Terry Maggert is a writer of urban and dark fantasy. Author of The Fearless series: The Forest Bull, and Mask of the Swan. A Paul Collins interview.
Tell us about your background. Who you are, where you are from?
I’m Terry Maggert, I’m left handed, and I have a slight pie problem. As in, if there isn’t pie in the house, then baking needs to commence immediately. I was born in Hollywood, Florida, lived in Upstate New York, and now reside near Nashville. I teach college history, but I used to own a restaurant. Teaching is most certainly easier on my body, but you can’t eat all day.
I’m not sure how I feel about that. I have a lovely wife who is an English professor, so we encourage good grammar, and she is a ready-made editor and critic. She’s Norwegian, so we’re also pro-Viking. We have a son, who is enormous, and a herd of dogs and cats, which, when weighed together, are enormous. Life is good. Also, life is loud. I fish, I write, I make pickled things, and I escape into books. I think most writers are readers; it’s one of the reasons we tell stories. I think.
What prompted you to be an author and did you have a specific inspiration in mind? Were you influenced by a certain person, artist, or genre?
When I was a kid, I read “Weyr Search” by Anne McCaffrey, and it had an electrifying effect on my imagination. I still love her books, and science fiction and fantasy remain my first true love. The recent exploration of dystopian fiction is an excellent trend, in my mind. I like the grittiness of it.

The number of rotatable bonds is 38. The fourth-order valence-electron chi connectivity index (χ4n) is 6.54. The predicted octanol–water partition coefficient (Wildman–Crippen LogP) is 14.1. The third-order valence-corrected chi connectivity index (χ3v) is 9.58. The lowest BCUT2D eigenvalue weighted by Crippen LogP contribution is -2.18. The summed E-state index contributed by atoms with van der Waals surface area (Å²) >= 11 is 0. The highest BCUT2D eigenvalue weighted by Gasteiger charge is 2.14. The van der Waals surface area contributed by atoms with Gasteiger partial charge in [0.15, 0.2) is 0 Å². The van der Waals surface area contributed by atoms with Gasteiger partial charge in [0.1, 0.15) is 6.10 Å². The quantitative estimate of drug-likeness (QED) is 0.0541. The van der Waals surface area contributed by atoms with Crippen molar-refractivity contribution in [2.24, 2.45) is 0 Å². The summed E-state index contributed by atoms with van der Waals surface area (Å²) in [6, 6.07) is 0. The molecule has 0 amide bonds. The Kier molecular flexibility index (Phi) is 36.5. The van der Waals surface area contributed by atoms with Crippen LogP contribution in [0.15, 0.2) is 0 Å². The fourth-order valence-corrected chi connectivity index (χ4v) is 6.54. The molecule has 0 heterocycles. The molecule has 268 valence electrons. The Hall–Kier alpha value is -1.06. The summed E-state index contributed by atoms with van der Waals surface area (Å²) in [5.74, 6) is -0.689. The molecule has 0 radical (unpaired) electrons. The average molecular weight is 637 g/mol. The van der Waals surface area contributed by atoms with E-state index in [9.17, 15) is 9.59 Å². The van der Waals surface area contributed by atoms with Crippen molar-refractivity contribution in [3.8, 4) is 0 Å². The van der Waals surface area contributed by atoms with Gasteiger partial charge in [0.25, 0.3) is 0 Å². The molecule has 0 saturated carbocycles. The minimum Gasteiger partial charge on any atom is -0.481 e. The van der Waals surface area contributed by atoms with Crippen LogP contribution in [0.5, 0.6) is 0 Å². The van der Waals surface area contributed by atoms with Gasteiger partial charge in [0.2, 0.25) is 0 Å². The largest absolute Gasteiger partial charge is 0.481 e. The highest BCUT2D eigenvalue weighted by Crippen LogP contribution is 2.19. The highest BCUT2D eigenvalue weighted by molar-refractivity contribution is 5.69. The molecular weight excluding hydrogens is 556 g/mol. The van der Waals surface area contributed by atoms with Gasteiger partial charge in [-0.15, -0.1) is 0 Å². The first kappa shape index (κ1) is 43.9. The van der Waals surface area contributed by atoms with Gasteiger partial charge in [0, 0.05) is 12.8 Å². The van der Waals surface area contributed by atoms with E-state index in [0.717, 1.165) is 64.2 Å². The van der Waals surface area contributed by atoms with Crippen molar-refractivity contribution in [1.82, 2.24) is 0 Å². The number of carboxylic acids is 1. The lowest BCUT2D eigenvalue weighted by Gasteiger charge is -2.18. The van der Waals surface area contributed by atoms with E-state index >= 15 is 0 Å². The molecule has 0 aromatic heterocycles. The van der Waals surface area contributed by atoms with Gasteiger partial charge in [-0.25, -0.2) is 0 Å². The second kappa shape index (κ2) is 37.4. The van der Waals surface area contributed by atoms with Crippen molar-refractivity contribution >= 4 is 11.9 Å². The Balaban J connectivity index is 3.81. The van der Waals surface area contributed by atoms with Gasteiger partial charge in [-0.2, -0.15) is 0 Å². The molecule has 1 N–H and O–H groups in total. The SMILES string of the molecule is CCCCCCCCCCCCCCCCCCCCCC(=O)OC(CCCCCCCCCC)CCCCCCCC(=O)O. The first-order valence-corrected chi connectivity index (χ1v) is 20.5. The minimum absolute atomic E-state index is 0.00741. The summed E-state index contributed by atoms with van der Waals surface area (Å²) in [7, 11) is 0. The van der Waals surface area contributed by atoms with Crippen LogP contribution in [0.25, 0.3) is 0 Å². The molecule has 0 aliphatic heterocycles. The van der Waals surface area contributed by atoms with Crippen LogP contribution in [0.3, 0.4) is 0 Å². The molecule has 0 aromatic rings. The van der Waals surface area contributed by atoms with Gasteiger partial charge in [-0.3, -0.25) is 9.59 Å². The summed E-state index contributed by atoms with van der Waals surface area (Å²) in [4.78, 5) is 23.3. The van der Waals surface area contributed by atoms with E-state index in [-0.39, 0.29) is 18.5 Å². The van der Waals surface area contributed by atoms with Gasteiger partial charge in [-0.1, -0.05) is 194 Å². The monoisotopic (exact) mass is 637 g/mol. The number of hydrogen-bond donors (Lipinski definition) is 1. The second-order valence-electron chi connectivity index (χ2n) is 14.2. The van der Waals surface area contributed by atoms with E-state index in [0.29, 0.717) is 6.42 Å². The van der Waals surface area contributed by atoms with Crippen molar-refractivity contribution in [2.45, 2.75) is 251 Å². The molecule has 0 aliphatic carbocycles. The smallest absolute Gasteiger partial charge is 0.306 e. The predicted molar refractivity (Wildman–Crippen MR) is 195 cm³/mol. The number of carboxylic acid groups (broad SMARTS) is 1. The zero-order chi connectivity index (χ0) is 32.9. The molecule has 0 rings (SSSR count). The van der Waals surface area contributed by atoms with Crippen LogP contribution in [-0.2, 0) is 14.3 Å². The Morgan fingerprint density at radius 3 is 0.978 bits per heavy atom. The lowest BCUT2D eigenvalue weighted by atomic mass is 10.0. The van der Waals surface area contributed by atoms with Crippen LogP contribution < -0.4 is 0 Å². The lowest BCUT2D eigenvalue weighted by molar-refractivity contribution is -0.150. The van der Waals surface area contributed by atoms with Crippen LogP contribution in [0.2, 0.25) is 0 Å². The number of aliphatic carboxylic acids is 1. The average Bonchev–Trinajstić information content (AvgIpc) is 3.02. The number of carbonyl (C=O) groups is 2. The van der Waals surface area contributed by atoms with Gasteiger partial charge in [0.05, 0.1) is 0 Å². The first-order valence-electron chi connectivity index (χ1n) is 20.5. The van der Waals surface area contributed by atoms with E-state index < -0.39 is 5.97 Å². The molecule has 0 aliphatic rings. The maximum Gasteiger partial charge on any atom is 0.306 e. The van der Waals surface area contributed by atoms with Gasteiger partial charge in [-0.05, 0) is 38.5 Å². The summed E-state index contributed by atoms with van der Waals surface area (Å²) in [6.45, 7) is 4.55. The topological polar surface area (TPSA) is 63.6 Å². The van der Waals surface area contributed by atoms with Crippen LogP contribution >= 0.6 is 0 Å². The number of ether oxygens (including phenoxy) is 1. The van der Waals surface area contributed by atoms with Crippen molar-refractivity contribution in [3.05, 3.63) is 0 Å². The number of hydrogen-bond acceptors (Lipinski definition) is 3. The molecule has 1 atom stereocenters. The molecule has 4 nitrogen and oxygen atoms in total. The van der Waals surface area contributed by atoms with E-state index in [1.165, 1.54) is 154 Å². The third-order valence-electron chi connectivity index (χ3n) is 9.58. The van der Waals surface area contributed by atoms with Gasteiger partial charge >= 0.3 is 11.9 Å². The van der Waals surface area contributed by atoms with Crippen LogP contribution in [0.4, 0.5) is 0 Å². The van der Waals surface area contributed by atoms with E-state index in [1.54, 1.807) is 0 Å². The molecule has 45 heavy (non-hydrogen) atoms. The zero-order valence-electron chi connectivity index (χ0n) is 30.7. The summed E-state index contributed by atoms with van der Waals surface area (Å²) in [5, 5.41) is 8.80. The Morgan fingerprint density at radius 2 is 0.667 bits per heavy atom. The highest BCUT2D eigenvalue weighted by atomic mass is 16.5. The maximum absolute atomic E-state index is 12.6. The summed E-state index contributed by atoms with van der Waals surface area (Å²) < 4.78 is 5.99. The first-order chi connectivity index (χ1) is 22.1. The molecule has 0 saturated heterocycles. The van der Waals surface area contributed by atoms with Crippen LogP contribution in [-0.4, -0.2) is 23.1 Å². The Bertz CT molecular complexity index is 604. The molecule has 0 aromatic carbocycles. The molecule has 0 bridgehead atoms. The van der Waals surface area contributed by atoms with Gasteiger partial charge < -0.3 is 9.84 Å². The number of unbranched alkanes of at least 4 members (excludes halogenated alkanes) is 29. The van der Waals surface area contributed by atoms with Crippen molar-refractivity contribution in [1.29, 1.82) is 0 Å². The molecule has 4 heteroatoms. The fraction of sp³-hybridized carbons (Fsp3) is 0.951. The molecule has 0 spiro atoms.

If you could compare your book to any other existing works, which ones would it be and why?
Maybe- and this is a stretch- Jim Butcher’s books, or Steven Brust. I think I verge into horror a bit, and the second book, “Mask of the Swan” definitely has elements of horror. I’m exploring beings who are evil, and when I do, there are no filters on what they are capable of. In my books, immortals are almost always very, very bad. It’s war, but a very elegant kind of war, in a sense, because the beings waging it have had so many centuries to perfect the art of violence.
It’s also a story about the meaning of what makes a family, and how three people can be bound to each other through incredibly bizarre events. How can you be in love when the world around you is crazy? It’s worth looking into, I think.
Tell us about your latest work and what inspired you.
I’m a transplanted southerner, and when I first saw a cross along the road in memory of someone killed in a car crash, I thought, “What if that cross was used by a ghoul to lure teenagers to be food?” I wrote the short horror story, and it exploded into this series. From small things come bigger things, or in this case, bigger books. The story is on my website for free, it really plays a big part in who my characters are, and why they hunt immortals.
Thanks for your time, Paul, and thanks for having me!